1. Get Healthy Skin
2. Flush Toxins
3. Reduce Your Risk Of Heart Attack
4. Cushion And Lube Your Joints And Muscles
5. Get Energized And Be Alert
6. Stay Regular
7. Reduce Your Risk Of Disease And Infection
8. Regulate Your Body Temperature
9. Burn More Fat And Build More Muscle
10. Get Well

"Shall we or shall we not? Yes or No? " asked the lawyer. Was the witness evading the question when he answered, " Partly yes and partly no? " Not at all. There are some questions which can neither be truthfully nor satisfactorily answered by one word. Strange to say, many of the magazine articles treating this subject have attempted to answer yes or no for all individuals. About the briefest answer which can be given to the question, Should we take water with meals? would be: seventy per cent of us should; thirty per cent should not — or at least not more than eight ounces of all fluids.

To the average person a stomach is just a stomach. He does not realize there is great variation as to size, shape, position, muscular, and secretory powers. No two leaves are alike. It is not strange that stomachs also vary.

An attempt will here be made to develop the treatment of this subject from a scientific stand-point. The first requirement is to state facts on which conclusions may be based.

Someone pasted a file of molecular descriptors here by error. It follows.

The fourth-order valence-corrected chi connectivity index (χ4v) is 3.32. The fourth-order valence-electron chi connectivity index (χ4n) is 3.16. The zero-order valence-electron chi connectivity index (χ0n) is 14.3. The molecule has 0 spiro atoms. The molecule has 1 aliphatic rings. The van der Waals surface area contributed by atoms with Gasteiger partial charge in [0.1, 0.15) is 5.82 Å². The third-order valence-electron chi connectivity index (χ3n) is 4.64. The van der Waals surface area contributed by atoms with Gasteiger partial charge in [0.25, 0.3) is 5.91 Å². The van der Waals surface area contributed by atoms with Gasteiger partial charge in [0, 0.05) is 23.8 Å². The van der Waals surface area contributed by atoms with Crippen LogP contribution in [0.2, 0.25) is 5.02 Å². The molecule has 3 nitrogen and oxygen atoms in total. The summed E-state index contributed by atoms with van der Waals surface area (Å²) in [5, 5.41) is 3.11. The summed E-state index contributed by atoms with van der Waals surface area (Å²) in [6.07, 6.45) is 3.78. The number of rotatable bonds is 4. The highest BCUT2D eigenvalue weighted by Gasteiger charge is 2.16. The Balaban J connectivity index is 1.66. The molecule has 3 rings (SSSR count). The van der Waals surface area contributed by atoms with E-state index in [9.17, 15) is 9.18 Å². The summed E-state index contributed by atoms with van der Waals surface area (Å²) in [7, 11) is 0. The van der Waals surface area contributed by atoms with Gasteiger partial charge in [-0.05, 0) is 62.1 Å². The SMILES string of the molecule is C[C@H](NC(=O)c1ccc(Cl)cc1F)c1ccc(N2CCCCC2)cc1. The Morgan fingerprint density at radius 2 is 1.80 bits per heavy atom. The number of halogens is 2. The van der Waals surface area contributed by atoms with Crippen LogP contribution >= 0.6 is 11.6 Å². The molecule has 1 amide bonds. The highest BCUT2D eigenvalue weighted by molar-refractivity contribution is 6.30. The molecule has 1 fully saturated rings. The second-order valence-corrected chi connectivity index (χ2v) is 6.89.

The gastric juice is well represented in its chemical value by the amount of hydrochloric acid which it contains. If this is greater than average, water drinking with meals may be an advantage ; if less than average, a disadvantage; if average, not harmful.

So much for the secretory factor in the case. Motility is the other important factor. Motility refers to the motor power or the mechanical ability of the stomach to receive food, hold the same within its grasp, mix thoroughly with its own juices, and, at the proper time, pass it on to the duodenum. The size, shape, position, and muscular power of the stomach determine its motility.

The first real information regarding its muscular contractions was obtained by observation of a man who had received a bullet wound in the stomach, leaving a permanent opening through the abdominal wall. Generalization from such a specific instance was a mistake. Our present information on this subject is quite different. Much of this was obtained by means of the X-ray, which affords opportunity to observe stomachs of many kinds — normal as well as abnormal. This has helped to answer the question, " Should we drink water with meals? " and has given sufficient reasons therefor.

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